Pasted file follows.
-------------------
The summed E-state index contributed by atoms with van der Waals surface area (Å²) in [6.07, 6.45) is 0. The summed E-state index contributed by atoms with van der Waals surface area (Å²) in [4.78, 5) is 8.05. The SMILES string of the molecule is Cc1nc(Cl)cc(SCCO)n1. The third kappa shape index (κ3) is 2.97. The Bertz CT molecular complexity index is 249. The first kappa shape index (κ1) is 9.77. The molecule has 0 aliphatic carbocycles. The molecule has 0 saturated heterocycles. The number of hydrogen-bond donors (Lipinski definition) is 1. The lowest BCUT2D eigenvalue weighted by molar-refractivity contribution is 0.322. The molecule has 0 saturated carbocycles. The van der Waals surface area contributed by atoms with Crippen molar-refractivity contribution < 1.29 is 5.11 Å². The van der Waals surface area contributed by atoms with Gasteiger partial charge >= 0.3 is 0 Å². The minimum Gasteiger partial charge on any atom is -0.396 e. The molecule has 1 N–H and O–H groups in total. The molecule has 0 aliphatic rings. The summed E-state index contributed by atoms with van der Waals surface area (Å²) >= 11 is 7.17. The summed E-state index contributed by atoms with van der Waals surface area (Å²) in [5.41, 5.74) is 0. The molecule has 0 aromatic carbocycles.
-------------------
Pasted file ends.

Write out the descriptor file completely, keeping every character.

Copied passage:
The summed E-state index contributed by atoms with van der Waals surface area (Å²) in [6.07, 6.45) is 0. The summed E-state index contributed by atoms with van der Waals surface area (Å²) in [4.78, 5) is 8.05. The SMILES string of the molecule is Cc1nc(Cl)cc(SCCO)n1. The third kappa shape index (κ3) is 2.97. The Bertz CT molecular complexity index is 249. The first kappa shape index (κ1) is 9.77. The molecule has 0 aliphatic carbocycles. The molecule has 0 saturated heterocycles. The number of hydrogen-bond donors (Lipinski definition) is 1. The lowest BCUT2D eigenvalue weighted by molar-refractivity contribution is 0.322. The molecule has 0 saturated carbocycles. The van der Waals surface area contributed by atoms with Crippen molar-refractivity contribution < 1.29 is 5.11 Å². The van der Waals surface area contributed by atoms with Gasteiger partial charge >= 0.3 is 0 Å². The minimum Gasteiger partial charge on any atom is -0.396 e. The molecule has 1 N–H and O–H groups in total. The molecule has 0 aliphatic rings. The summed E-state index contributed by atoms with van der Waals surface area (Å²) >= 11 is 7.17. The summed E-state index contributed by atoms with van der Waals surface area (Å²) in [5.41, 5.74) is 0. The molecule has 0 aromatic carbocycles.